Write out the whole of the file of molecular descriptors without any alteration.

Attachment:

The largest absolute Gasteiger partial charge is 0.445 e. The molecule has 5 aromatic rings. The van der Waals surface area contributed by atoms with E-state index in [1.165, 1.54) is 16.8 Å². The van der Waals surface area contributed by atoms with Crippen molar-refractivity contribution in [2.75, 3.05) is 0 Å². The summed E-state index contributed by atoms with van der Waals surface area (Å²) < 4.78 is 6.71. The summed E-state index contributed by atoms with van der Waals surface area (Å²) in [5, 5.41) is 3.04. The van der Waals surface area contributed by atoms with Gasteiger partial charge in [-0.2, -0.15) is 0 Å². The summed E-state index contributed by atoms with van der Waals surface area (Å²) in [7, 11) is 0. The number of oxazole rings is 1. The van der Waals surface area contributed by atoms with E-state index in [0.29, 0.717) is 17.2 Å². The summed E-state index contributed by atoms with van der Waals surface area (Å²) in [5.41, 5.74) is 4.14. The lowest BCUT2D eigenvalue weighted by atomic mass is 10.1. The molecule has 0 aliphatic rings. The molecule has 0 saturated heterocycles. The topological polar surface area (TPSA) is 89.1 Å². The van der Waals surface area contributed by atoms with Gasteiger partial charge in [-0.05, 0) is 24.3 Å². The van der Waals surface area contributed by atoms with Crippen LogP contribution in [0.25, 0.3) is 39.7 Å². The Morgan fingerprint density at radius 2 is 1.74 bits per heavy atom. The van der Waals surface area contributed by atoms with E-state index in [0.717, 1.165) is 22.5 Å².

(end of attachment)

The largest absolute Gasteiger partial charge is 0.445 e. The molecule has 5 aromatic rings. The van der Waals surface area contributed by atoms with E-state index in [1.165, 1.54) is 16.8 Å². The van der Waals surface area contributed by atoms with Crippen molar-refractivity contribution in [2.75, 3.05) is 0 Å². The summed E-state index contributed by atoms with van der Waals surface area (Å²) < 4.78 is 6.71. The summed E-state index contributed by atoms with van der Waals surface area (Å²) in [5, 5.41) is 3.04. The van der Waals surface area contributed by atoms with Gasteiger partial charge in [-0.2, -0.15) is 0 Å². The summed E-state index contributed by atoms with van der Waals surface area (Å²) in [7, 11) is 0. The number of oxazole rings is 1. The van der Waals surface area contributed by atoms with E-state index in [0.29, 0.717) is 17.2 Å². The summed E-state index contributed by atoms with van der Waals surface area (Å²) in [5.41, 5.74) is 4.14. The lowest BCUT2D eigenvalue weighted by atomic mass is 10.1. The molecule has 0 aliphatic rings. The molecule has 0 saturated heterocycles. The topological polar surface area (TPSA) is 89.1 Å². The van der Waals surface area contributed by atoms with Gasteiger partial charge in [-0.05, 0) is 24.3 Å². The van der Waals surface area contributed by atoms with Crippen LogP contribution in [0.25, 0.3) is 39.7 Å². The Morgan fingerprint density at radius 2 is 1.74 bits per heavy atom. The van der Waals surface area contributed by atoms with E-state index in [0.717, 1.165) is 22.5 Å².